Feeds

Grappling with eels - second wriggle

Planning: (mostly) harmless

Top three mobile application threats

Rottweilers like Harry are rife in IT. They're resistant to change, and you'll often hear them thundering pithy retorts like "Don't give me problems, give me solutions!" It's easy to put this attitude down to their rigid, no-nonsense nature, or even to regard them as ignorant dinosaurs from a bygone era.

But in reality, they are the product of an unforgiving business world in which deadlines matter and ROI is everything; and the attempts of a lone team leader to change the way his organisation thinks about project planning doesn't amount to a hill of beans.

Plan driven projects are so-called because they are led (up the garden path?) by the project plan - the term "plan driven" was coined by Barry Boehm to contrast with the term "agile". The plan "owns" the project and affects the behaviour of everyone involved. It's pored over incessantly by stressed PMs (project managers) who worry about how to rearrange the staff to get the facts to fit the plan; and it's rolled up and used as a baseball bat during management meetings, when Harry the Rottweiler uses the baseline as evidence that the project is slipping.

Agile projects, by contrast, are "planning driven", because their primary focus is on adjusting the plan as they go along based on the latest feedback.

(Side note: This "plan driven vs planning-driven" dichotomy is an example of the sort of wordplay that often goes on in the agile world. It's not exactly to my taste, but a lot of agilists appear to thrive on it. Another example is "model": the code is a model just like a diagram; therefore, your design model can equally well be the source code. Aaargh!)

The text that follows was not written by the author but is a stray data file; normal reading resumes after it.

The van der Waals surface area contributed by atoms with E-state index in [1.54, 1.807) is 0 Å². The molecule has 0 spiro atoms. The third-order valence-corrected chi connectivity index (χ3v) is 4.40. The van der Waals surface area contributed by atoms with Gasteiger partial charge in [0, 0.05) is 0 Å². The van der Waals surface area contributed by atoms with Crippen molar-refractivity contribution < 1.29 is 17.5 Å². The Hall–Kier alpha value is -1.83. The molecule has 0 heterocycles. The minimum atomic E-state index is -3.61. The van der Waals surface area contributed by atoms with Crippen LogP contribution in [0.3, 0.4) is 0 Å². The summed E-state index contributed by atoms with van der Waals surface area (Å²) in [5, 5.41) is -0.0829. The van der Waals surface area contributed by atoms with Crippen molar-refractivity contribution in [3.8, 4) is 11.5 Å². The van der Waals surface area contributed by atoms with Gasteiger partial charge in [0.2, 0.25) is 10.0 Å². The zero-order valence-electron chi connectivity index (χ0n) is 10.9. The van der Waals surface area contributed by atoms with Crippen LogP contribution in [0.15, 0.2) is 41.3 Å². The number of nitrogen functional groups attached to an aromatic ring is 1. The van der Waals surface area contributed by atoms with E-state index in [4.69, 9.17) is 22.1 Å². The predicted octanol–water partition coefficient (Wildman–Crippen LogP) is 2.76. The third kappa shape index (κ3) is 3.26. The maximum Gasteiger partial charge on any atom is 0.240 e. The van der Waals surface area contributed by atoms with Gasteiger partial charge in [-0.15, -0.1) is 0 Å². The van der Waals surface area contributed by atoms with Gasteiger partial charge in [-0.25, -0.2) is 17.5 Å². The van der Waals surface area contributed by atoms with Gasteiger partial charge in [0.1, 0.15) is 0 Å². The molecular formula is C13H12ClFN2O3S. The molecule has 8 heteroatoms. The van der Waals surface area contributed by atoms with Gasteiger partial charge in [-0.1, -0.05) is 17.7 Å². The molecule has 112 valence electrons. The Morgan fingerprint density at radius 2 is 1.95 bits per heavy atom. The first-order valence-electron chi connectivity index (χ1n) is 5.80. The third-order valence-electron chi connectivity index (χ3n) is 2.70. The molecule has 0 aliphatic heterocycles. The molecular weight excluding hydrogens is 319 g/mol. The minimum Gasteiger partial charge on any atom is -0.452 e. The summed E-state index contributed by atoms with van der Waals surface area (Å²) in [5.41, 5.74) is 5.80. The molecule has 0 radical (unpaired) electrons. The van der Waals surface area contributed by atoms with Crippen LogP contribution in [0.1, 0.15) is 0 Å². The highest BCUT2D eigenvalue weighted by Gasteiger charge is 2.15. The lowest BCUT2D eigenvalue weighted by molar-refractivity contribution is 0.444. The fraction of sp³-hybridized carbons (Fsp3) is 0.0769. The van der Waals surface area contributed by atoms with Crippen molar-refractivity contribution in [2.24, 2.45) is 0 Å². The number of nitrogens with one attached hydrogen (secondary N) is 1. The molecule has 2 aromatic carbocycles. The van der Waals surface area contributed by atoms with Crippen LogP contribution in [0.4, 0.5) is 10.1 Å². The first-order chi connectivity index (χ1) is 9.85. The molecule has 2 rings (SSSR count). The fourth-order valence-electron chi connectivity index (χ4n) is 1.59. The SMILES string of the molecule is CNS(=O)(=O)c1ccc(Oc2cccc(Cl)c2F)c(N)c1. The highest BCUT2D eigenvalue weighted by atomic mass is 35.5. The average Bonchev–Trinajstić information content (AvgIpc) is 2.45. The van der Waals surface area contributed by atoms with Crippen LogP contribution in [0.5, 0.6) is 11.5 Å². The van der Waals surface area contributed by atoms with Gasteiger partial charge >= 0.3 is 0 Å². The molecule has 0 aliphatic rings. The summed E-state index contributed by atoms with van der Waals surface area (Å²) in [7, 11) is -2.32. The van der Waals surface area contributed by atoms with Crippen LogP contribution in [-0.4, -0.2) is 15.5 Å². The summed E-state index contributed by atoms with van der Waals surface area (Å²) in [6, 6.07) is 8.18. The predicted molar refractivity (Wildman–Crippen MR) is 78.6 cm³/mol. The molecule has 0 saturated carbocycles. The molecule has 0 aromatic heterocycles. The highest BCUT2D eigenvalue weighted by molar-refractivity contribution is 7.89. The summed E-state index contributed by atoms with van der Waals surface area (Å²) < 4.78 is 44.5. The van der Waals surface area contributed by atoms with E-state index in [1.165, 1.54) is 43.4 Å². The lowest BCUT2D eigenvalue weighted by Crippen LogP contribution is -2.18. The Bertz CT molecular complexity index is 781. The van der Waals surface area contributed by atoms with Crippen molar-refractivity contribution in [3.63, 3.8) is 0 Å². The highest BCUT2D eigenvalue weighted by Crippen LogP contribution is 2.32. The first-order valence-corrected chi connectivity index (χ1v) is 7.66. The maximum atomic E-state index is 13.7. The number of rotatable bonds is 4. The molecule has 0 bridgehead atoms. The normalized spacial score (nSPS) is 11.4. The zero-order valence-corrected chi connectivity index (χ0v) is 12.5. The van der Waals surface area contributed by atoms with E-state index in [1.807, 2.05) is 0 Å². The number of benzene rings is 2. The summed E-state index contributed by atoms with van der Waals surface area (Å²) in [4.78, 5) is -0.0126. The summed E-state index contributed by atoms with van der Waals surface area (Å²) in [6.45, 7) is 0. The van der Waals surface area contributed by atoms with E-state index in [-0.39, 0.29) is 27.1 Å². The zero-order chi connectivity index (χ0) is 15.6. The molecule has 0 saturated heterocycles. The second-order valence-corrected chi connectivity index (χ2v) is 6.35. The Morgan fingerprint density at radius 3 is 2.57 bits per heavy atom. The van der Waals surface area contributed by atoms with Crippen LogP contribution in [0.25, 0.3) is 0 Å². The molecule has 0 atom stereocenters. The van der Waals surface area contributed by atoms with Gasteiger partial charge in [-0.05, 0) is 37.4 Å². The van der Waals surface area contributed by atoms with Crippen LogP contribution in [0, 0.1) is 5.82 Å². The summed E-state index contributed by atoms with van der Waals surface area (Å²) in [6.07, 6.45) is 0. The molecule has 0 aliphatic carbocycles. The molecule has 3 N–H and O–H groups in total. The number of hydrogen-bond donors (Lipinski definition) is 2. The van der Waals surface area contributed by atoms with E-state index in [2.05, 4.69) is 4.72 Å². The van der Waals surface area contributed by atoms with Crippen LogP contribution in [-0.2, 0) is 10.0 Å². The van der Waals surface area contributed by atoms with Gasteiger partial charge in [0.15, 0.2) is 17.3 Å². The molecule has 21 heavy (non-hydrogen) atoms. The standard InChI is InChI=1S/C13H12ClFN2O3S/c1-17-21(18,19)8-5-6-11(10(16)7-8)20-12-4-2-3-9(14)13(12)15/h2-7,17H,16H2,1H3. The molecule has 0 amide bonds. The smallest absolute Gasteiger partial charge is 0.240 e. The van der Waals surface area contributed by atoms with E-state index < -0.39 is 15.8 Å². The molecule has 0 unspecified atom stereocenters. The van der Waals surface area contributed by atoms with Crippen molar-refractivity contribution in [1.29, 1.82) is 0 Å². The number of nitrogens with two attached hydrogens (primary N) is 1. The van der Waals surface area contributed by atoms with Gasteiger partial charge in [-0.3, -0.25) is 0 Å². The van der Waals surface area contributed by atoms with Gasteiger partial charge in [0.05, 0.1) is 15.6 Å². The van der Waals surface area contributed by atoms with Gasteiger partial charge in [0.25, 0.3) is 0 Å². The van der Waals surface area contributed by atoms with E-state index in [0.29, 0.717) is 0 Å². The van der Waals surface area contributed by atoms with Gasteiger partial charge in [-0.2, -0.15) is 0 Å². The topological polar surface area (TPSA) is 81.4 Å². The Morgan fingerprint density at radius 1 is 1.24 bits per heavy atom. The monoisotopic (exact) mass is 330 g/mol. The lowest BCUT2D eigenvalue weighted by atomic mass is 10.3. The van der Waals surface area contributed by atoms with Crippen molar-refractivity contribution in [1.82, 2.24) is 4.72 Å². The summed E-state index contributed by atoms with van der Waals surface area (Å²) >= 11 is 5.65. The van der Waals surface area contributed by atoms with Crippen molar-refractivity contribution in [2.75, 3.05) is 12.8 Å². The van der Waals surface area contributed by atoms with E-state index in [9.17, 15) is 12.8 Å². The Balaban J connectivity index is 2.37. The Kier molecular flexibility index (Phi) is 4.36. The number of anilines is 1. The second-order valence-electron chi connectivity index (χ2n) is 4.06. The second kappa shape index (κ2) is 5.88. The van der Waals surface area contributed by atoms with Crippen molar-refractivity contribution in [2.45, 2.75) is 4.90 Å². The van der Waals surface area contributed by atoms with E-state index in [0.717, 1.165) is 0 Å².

A software project may very well be suited to a dynamic, adaptive approach to planning. But friction occurs because the project doesn't operate in a vacuum - it's fulfilling a specific need for a paying customer. For the PM and her team, the project is the universe, where the dynamics of software development are to be bowed down to; but for the customer it's simply a single piece in a bigger jigsaw puzzle. The customer doesn't care that it's difficult to predict when the software will be done, he just wants a date so that he can plan when his ROI will begin.

The business world operates on plans and deadlines. Although agile planning is an important risk-reducing development, the IT world risks alienating itself from the business world if it insists on eschewing the concept of predictive planning.

That said, agile projects could still fit into the plan driven business world if they keep to the concept of planning in broad brushstrokes, and only planning in detail for the current iteration. This may be good enough for many customers; others will demand more detail and commitment, if only because their business in turn demands it.